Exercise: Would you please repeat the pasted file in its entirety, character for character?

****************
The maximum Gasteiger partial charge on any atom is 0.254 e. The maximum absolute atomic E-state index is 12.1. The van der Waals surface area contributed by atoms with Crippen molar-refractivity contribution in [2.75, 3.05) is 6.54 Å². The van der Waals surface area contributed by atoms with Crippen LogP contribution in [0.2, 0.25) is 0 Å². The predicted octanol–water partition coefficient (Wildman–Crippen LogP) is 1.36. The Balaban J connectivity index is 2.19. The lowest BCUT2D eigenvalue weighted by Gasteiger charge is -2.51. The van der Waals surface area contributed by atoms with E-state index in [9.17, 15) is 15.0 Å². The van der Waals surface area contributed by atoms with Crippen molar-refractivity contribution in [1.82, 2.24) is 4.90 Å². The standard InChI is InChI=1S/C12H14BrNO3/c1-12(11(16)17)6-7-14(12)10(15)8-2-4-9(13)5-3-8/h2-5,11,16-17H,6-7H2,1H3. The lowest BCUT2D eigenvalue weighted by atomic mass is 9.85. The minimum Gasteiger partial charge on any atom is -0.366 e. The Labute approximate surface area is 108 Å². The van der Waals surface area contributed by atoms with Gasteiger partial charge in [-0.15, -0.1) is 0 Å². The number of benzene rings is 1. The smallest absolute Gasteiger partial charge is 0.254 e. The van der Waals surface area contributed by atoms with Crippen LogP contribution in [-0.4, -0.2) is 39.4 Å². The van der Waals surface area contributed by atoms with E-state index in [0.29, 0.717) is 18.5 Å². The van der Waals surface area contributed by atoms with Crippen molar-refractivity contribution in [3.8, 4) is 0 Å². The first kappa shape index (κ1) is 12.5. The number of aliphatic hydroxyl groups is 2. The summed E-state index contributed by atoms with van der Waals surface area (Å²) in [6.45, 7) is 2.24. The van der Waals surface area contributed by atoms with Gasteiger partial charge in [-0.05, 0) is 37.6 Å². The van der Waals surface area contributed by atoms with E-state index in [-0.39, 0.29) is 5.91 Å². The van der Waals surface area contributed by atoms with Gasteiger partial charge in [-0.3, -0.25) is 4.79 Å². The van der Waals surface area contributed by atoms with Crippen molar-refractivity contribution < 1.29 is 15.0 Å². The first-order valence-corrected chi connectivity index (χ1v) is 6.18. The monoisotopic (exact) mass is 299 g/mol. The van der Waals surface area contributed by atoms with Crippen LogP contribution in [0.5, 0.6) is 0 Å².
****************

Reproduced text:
The maximum Gasteiger partial charge on any atom is 0.254 e. The maximum absolute atomic E-state index is 12.1. The van der Waals surface area contributed by atoms with Crippen molar-refractivity contribution in [2.75, 3.05) is 6.54 Å². The van der Waals surface area contributed by atoms with Crippen LogP contribution in [0.2, 0.25) is 0 Å². The predicted octanol–water partition coefficient (Wildman–Crippen LogP) is 1.36. The Balaban J connectivity index is 2.19. The lowest BCUT2D eigenvalue weighted by Gasteiger charge is -2.51. The van der Waals surface area contributed by atoms with E-state index in [9.17, 15) is 15.0 Å². The van der Waals surface area contributed by atoms with Crippen molar-refractivity contribution in [1.82, 2.24) is 4.90 Å². The standard InChI is InChI=1S/C12H14BrNO3/c1-12(11(16)17)6-7-14(12)10(15)8-2-4-9(13)5-3-8/h2-5,11,16-17H,6-7H2,1H3. The lowest BCUT2D eigenvalue weighted by atomic mass is 9.85. The minimum Gasteiger partial charge on any atom is -0.366 e. The Labute approximate surface area is 108 Å². The van der Waals surface area contributed by atoms with Gasteiger partial charge in [-0.15, -0.1) is 0 Å². The number of benzene rings is 1. The smallest absolute Gasteiger partial charge is 0.254 e. The van der Waals surface area contributed by atoms with Crippen LogP contribution in [-0.4, -0.2) is 39.4 Å². The van der Waals surface area contributed by atoms with E-state index in [0.29, 0.717) is 18.5 Å². The van der Waals surface area contributed by atoms with Crippen molar-refractivity contribution in [3.8, 4) is 0 Å². The first kappa shape index (κ1) is 12.5. The number of aliphatic hydroxyl groups is 2. The summed E-state index contributed by atoms with van der Waals surface area (Å²) in [6.45, 7) is 2.24. The van der Waals surface area contributed by atoms with Gasteiger partial charge in [-0.05, 0) is 37.6 Å². The van der Waals surface area contributed by atoms with E-state index in [-0.39, 0.29) is 5.91 Å². The van der Waals surface area contributed by atoms with Gasteiger partial charge in [-0.3, -0.25) is 4.79 Å². The van der Waals surface area contributed by atoms with Crippen molar-refractivity contribution < 1.29 is 15.0 Å². The first-order valence-corrected chi connectivity index (χ1v) is 6.18. The monoisotopic (exact) mass is 299 g/mol. The van der Waals surface area contributed by atoms with Crippen LogP contribution in [0.5, 0.6) is 0 Å².